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A Studio in the Woods

Photo of A Studio in the Woods Main House copyright Neil Alexander 2018

A program of Tulane University located in the eight forested acres on the Mississippi River in New Orleans, A Studio in the Woods is dedicated to preserving the endangered bottomland hardwood forest and providing within it a peaceful retreat where artists, scholars and students can reconnect with nature and work uninterrupted. The Studio has an established record of pairing land preservation with intimate artist residencies and connecting artists to the local community through creative discourse centered on environmental challenges. 


A Studio in the Woods provides daytime rentals for staff retreats, workshops and small conferences. Please contact the office at 504-392-4460 or grennie@tulane.edu for rates and availability.

Main House (1200sq ft) - Our main house has a fully furnished kitchen and living room, along with a screened in porch (480 sq ft) equipped with a beautiful long wooden table. The space can fit 20 people comfortably for a seated event, and 50 for cocktail-style parties. It is perfect for a variety of presentations (projector and screen available for use). 

Workshop (600 sq ft) – Our spacious, window-lined workshop can be used for a variety of presentations and team-building activities. It comfortably seats 15, and is suitable for hands-on projects, meetings or presentations.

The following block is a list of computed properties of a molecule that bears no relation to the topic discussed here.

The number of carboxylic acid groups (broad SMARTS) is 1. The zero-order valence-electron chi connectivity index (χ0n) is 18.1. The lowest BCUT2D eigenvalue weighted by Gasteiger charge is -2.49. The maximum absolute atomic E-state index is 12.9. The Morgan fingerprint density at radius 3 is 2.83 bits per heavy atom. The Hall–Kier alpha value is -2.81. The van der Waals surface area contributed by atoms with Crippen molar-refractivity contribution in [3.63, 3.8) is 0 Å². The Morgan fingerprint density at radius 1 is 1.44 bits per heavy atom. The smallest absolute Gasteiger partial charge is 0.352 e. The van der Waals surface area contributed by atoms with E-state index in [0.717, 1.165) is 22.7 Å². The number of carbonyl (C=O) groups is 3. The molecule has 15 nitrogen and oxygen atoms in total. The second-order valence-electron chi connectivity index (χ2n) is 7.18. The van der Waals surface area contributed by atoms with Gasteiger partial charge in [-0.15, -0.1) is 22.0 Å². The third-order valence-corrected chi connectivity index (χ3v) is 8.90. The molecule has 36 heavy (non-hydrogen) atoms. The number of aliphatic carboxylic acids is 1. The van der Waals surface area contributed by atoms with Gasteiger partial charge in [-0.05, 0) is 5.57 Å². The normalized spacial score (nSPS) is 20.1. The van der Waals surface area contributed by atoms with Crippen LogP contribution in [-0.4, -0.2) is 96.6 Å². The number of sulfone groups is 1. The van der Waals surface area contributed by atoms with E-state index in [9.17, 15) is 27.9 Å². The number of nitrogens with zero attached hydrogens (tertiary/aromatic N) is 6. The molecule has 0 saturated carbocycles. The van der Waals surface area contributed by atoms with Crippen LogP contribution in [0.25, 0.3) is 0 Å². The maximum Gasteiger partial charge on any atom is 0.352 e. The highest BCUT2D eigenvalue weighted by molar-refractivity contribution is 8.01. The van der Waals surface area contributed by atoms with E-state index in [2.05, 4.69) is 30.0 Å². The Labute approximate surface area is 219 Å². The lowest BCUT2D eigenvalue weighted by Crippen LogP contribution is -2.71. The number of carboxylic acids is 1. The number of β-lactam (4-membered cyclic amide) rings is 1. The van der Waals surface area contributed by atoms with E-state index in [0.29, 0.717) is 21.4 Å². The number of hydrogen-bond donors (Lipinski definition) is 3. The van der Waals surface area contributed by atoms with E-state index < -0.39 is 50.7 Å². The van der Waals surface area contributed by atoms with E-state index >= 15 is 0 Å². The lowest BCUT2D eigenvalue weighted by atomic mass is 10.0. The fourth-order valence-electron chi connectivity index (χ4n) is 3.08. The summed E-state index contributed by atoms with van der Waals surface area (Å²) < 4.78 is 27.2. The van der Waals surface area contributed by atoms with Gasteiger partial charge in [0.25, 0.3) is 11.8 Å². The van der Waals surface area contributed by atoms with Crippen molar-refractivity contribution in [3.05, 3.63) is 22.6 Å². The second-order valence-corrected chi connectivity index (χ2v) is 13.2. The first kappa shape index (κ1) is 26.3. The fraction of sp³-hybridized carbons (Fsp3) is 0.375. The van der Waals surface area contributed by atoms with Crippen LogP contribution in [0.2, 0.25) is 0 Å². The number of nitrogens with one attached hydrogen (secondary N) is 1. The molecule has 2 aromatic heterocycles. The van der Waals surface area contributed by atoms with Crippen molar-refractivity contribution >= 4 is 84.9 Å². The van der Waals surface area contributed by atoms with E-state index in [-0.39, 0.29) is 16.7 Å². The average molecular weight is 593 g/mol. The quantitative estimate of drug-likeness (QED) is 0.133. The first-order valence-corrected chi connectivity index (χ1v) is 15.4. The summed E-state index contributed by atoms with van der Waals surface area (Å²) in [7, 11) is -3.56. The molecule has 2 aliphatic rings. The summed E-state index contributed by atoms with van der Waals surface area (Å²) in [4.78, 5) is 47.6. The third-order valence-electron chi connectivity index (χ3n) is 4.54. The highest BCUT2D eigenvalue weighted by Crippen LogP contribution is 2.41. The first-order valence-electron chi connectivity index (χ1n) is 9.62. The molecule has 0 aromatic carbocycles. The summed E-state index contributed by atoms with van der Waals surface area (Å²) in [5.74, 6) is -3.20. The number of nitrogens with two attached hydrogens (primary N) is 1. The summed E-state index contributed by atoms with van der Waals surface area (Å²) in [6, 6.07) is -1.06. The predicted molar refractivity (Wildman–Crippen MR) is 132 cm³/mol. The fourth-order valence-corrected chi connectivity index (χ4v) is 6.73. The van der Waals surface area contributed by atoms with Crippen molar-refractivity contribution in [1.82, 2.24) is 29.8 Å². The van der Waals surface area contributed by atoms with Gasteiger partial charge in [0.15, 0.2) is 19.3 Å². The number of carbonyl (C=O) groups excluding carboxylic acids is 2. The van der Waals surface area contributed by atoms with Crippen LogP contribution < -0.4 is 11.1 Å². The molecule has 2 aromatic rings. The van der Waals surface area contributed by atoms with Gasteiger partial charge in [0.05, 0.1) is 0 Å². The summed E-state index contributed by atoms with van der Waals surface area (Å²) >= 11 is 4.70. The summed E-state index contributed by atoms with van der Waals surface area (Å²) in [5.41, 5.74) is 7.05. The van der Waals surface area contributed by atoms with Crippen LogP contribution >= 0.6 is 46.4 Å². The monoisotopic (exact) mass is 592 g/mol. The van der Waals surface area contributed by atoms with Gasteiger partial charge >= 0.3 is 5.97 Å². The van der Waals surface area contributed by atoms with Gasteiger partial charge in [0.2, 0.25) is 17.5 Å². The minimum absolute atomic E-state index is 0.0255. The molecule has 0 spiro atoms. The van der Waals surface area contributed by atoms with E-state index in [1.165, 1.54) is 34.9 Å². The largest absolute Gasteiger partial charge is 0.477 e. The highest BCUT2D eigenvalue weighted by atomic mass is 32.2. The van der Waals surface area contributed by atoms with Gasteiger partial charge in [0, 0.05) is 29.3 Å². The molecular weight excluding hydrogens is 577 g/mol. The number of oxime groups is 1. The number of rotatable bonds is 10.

For over 40 years, Joe and Lucianne Carmichael and now A Studio in the Woods have stewarded these 7.66 acres of bottomland hardwood forest directly adjoining 900 acres of government owned forest. These woods were clear-cut in the 1700′s to make way for a sugar cane plantation, but since 1920 have lain fallow. If A Studio in the Woods’ present land stewardship continues, ecologists expect that this forest will regain its primary state within 100 to 200 years. A Hardwood Bottomland Forest is made up of Oak, Elm, Hickory, Maple, Hackberry, Cypress, and Sweetgum trees situated in organic peat soils usually deposited through rise and fall of rivers. The Mississippi River has deposited thousands of layers of organic soil creating the substrate for this Louisiana Hardwood Bottomland Forest. A bottomland is an area which floods on a regular basis and holds a percentage of that water, creating a saturated environment. This saturated environment is the limiting factor that affects the species capable of being present. Ecosystems of this nature are special for their diversity, tree density, foraging area for animals, and hurricane protection. 


In 2004, thirty-two 10x10 meter square research plots were installed for long term monitoring of the invasive species eradication project.  Within the area of the plots all trees above three centimeters in diameter were mapped, measured for diameter, and damage described.  These trees are surveyed annually for the above criteria, as well as any new trees that have reached two centimeters in diameter.  Every two years an invasive species count is done within this area for the correlation to overall hardwood growth as it relates to Chinese Privet removal.  2019 will mark the fifteenth survey. The monitoring of damage from Hurricanes Katrina, Rita, Gustav, and Isaac has given Baker the information needed to establish a paper evaluating potential damage from hurricanes based on species.